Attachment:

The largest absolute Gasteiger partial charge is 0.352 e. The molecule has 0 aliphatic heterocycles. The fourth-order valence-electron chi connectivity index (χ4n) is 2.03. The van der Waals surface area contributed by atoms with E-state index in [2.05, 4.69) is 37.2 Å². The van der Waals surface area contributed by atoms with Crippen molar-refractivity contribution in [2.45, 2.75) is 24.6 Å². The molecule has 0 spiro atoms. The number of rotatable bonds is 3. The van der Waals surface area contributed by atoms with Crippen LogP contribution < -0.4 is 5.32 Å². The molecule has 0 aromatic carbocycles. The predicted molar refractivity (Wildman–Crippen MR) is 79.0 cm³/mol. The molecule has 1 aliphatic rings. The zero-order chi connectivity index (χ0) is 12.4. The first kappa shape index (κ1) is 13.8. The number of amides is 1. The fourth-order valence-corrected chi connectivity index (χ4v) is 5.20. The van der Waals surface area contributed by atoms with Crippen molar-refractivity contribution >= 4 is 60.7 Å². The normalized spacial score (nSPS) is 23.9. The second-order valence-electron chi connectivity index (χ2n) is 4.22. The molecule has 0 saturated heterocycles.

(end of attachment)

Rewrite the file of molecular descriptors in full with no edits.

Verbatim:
The largest absolute Gasteiger partial charge is 0.352 e. The molecule has 0 aliphatic heterocycles. The fourth-order valence-electron chi connectivity index (χ4n) is 2.03. The van der Waals surface area contributed by atoms with E-state index in [2.05, 4.69) is 37.2 Å². The van der Waals surface area contributed by atoms with Crippen molar-refractivity contribution in [2.45, 2.75) is 24.6 Å². The molecule has 0 spiro atoms. The number of rotatable bonds is 3. The van der Waals surface area contributed by atoms with Crippen LogP contribution < -0.4 is 5.32 Å². The molecule has 0 aromatic carbocycles. The predicted molar refractivity (Wildman–Crippen MR) is 79.0 cm³/mol. The molecule has 1 aliphatic rings. The zero-order chi connectivity index (χ0) is 12.4. The first kappa shape index (κ1) is 13.8. The number of amides is 1. The fourth-order valence-corrected chi connectivity index (χ4v) is 5.20. The van der Waals surface area contributed by atoms with Crippen molar-refractivity contribution >= 4 is 60.7 Å². The normalized spacial score (nSPS) is 23.9. The second-order valence-electron chi connectivity index (χ2n) is 4.22. The molecule has 0 saturated heterocycles.